By Sarah Terzo
A woman named Kim told her story:
“He just left me there. He drove me downtown to the Women’s Community Clinic – you know the one on Santa Clara – and waited for me to get out of the car. It was a little before 8 o’clock in the morning… I asked him, “Are you going to come in with me?”
“Are you kidding? I’ve got exams today. Anyway, I wouldn’t want anyone to see us here together.”
I watched as his car drove off. I was 17. I’d never even been to the doctor without my mom. When I opened the door to the clinic, the waiting room was so full there weren’t enough chairs for everyone. Girls, some with their boyfriends, were sitting on the floor; others were standing up and down the hallway. No one looked at anyone or said anything, I mean, we all knew why we were there.…
I wanted to run, but there was no place to run to.
I was there for an hour or so before my name was called along with five others. A nurse came in and told us to follow her. She led us into a room like a lab or something and asked us to line up. It was like a production line: she pricked our fingers, smeared the blood onto a glass slide, took our temperature and blood pressure.
While we were waiting, I saw this man dressed in green surgical scrubs rush by, blood splattered all over the front. I got so sick I almost fainted. I was so scared…
I wanted it over quickly. I was worried because my parents thought I was in school. I needed to get home before they did.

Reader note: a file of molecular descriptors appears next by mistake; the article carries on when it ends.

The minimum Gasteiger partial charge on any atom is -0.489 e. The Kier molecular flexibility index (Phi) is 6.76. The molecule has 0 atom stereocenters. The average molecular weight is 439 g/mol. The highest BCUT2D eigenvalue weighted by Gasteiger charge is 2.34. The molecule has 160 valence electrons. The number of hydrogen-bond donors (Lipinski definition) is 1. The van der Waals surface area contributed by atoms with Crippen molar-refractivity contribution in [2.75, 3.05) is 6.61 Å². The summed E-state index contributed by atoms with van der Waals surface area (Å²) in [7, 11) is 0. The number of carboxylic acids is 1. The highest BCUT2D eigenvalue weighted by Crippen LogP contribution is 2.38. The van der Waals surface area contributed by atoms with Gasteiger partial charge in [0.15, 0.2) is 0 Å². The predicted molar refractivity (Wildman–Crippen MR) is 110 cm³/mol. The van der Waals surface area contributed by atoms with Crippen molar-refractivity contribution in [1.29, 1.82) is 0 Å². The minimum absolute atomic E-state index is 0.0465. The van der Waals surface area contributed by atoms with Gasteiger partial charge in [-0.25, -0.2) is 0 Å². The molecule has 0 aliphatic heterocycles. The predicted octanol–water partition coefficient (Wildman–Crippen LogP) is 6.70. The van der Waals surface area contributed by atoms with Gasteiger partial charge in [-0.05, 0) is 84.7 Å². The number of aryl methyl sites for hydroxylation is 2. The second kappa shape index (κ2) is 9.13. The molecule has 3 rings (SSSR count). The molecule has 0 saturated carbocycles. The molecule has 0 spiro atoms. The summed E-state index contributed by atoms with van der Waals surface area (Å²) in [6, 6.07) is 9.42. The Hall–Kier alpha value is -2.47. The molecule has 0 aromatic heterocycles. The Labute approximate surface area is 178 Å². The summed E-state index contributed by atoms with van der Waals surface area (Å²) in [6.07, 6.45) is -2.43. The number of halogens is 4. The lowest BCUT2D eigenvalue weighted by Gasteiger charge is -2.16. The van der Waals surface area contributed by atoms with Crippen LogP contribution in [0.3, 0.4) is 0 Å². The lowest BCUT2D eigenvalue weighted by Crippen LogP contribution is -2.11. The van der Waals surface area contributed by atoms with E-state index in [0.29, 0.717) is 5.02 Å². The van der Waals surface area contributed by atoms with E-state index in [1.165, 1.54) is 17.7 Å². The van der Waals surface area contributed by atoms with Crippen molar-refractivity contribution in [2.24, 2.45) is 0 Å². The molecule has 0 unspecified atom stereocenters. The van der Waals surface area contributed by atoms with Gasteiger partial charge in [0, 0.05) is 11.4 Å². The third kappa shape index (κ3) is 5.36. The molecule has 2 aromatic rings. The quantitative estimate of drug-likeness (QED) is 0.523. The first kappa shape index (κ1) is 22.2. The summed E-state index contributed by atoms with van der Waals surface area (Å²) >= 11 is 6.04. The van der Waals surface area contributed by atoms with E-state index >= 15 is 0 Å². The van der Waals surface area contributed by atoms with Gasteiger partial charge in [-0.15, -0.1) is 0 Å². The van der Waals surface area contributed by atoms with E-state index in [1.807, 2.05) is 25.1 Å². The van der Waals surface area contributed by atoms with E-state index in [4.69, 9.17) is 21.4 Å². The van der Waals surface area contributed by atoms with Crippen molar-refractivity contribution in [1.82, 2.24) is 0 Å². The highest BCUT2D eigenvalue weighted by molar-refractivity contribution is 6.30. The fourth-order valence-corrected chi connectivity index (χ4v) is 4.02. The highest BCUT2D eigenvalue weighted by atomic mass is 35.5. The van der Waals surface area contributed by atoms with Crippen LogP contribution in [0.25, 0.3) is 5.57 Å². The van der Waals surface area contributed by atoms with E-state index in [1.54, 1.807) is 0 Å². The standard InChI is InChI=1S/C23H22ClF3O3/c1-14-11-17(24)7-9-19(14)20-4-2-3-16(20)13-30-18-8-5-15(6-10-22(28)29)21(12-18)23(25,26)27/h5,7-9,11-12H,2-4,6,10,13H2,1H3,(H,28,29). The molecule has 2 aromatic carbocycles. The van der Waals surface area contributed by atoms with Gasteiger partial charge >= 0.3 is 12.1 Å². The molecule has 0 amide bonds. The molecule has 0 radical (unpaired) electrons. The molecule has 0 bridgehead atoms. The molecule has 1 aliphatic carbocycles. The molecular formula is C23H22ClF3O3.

After about another hour, I was led into a room. The nurse pulled back the curtain and said, “Take off your clothes. Tie the gown in front.” I looked into her eyes. I needed an adult to tell me I was going to be all right.
“I don’t know if I should do this,” I said as I stared into her eyes.
“Everyone says that. You’ll feel better when it’s over and you’ll go on with your life.” She handed me a pill. “Here, take this, it will help you relax,”…
She was right. The pill she gave me made everything slow down. My body felt heavy…
They led me into a small examining room, where they told me to get up on the table. My feet were placed in stirrups and I waited, alone for a long time. Then the door opened and the doctor came into the room with two nurses. I couldn’t see him clearly because I was lying down. He didn’t say a word.
One nurse said, “This may hurt a little, but don’t worry, it will be over before you know it.” She rolled a machine near the foot of the examining table. It sounded like a loud vacuum cleaner.
Before I knew what was happening, I felt a scraping sensation on the inside of me. I heard a sound as if something were getting caught in the vacuum. A sharp pain surprised me. I began to cry, “Stop, stop!” But that sound didn’t stop.
I wanted to scream, but I just hung onto the nurse’s hand. Finally it was over. I wanted to die. That’s when the cramps started. I was so afraid. I thought, I could die right here on this table. The doctor left without saying a word…
I was the last one in the waiting room when Keith finally arrived. I wanted to run to him, to feel his arms around me, pulling me close to his chest like he always did. He didn’t even look at me.
We walked outside. He opened the car door for me, then said, “For God’s sake you’re a mess. You better comb your hair and put on some makeup or your parents will know something happened.” His voice was cold. I bent my head to open my purse. Tears filled my eyes, but I didn’t say a word. “Our baby just died, don’t you know that?” I screamed in my head.
When we pulled up to my driveway, all he said was, “I’ll call you.”
But he didn’t call. I couldn’t tell anyone, not my sisters, not my mom, not anyone. I was all alone.”
Patricia A Bigliardi, Beyond the Hidden Pain of Abortion (Lynnwood, Washington: Women’s Aglow Fellowship International, 1997), pp. 164 – 167.
Editor’s note. This appeared at Clinic Quotes and is reposted with permission.